Who infected President Trump? This genetics tool could easily pinpoint the source

If White House officials want to find the origin of its outbreak, they could use viral genomics to identify a source and a location. But time is quickly running out.

With the flurry of COVID-19 cases coming out of the White House, experts have been calling for classic contact tracing to identify who else might be at risk. But these investigations could go even further by adding a technique called viral genome sequencing. Popular among disease detectives, this could answer when and how President Donald Trump himself was exposed.

Much of the focus has been on a September 26 event in the Rose Garden, where the president announced his nomination of Judge Amy Coney Barrett for the vacancy on the Supreme Court. The gathering has been described as a superspreader event, as at least a dozen guests have reported testing positive since. A debate has flared over whether the White House has done enough to trace; guests weren’t immediately notified, and the involvement by the Centers for Disease Control and Prevention has been restricted. Meanwhile, the cluster continues to grow, as a Federal Emergency Management Agency memo reported October 7 that so far, 34 White House staffers, housekeepers, and "other contacts" have been infected with the coronavirus, along with the president, the First Lady, a Navy admiral, and a number of campaign aides.

But Trump and his cadre may have been exposed before the Barrett ceremony, given social distancing and mask wearing aren’t always practiced at their campaign events. Using viral genome sequencing would not only help public health officials sketch the timeline of how the disease spread, but could convey whether the afflicted were exposed at various moments and places on the campaign trail, or all at once.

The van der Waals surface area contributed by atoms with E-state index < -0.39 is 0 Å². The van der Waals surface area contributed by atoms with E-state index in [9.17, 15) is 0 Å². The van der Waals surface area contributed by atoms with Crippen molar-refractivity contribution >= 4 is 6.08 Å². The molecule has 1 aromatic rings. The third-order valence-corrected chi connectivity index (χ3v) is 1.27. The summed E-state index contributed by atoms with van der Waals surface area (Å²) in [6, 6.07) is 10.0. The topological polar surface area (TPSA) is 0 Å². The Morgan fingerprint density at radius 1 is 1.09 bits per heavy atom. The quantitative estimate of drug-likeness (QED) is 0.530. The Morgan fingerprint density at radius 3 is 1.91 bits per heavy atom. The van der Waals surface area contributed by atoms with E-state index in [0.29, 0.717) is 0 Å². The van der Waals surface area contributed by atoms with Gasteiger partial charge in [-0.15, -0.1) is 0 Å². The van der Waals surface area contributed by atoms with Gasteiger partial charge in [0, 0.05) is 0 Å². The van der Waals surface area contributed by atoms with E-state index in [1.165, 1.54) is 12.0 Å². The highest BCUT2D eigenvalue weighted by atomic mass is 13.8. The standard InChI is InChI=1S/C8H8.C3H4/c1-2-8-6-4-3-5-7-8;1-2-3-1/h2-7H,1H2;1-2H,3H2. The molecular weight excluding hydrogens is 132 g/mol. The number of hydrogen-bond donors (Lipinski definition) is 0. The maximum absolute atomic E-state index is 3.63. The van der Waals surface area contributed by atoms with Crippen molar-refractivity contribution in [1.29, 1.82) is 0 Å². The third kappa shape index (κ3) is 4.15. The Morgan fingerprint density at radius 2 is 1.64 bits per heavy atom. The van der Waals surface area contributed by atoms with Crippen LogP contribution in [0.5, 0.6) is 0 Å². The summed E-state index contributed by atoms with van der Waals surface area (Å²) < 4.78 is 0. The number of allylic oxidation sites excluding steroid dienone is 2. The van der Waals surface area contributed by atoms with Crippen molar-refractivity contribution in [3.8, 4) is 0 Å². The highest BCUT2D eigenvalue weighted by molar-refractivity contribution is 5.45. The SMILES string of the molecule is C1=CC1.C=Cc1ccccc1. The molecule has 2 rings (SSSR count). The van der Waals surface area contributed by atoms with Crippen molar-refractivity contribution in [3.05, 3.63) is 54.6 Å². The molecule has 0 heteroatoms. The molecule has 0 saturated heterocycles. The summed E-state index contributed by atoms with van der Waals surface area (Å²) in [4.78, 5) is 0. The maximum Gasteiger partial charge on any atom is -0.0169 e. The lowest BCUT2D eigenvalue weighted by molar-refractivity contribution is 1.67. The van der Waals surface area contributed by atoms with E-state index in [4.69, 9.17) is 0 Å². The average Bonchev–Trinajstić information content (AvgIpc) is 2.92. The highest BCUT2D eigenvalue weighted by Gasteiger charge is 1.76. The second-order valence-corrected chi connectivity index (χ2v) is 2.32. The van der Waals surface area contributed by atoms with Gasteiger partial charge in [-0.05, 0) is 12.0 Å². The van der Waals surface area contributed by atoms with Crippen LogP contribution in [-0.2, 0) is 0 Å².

Here’s how that would work. The virus that causes COVID-19 has a genome based on RNA, which like DNA, is made up of a sequence of chemical “letters” called nucleotides. As the coronavirus invades people’s cells and multiplies, it naturally makes mistakes when replicating its genetic code, swapping a few of those letters. “Imagine having to copy 30,000 letters by hand,” says Stephanie Spielman, assistant professor of biological sciences at Rowan University. ”You might make a mistake, and that’s what a mutation is.”

(Related: Why this coronavirus mutation is not cause for alarm.)

Once a mutation occurs, it remains in future copies, creating a lineage called a variant. Just swab a bunch of infected noses, compare the variants, and you can trace the origins.

“If you have clusters of people with similar sequences, that’s a strong indication they had a common source,” says Joshua Michaud, associate director for Global Health Policy at the Kaiser Family Foundation. This procedure could even narrow down where in the country Trump’s contingent caught the coronavirus. (National Geographic contacted the White House for comment but received no reply.)

For both contact tracing and genome sequencing, timing is very important. Rapidly finding people who could potentially expose others to infection is critical to stopping chains of transmission. A recent Lancet paper found that reducing delays in contact tracing after a positive test could prevent as many as 80 percent of new infections. That’s why 10 local health departments in the capital region—including the District of Columbia’s—took the unusual step of issuing an open letter imploring all White House staff and Rose Garden attendees to seek medical advice and take a COVID-19 test.

With viral sequencing, “specimens need to be collected while people are still actively infected,” Michaud explains. But it’s not too late yet to try to uncover what went wrong at the White House.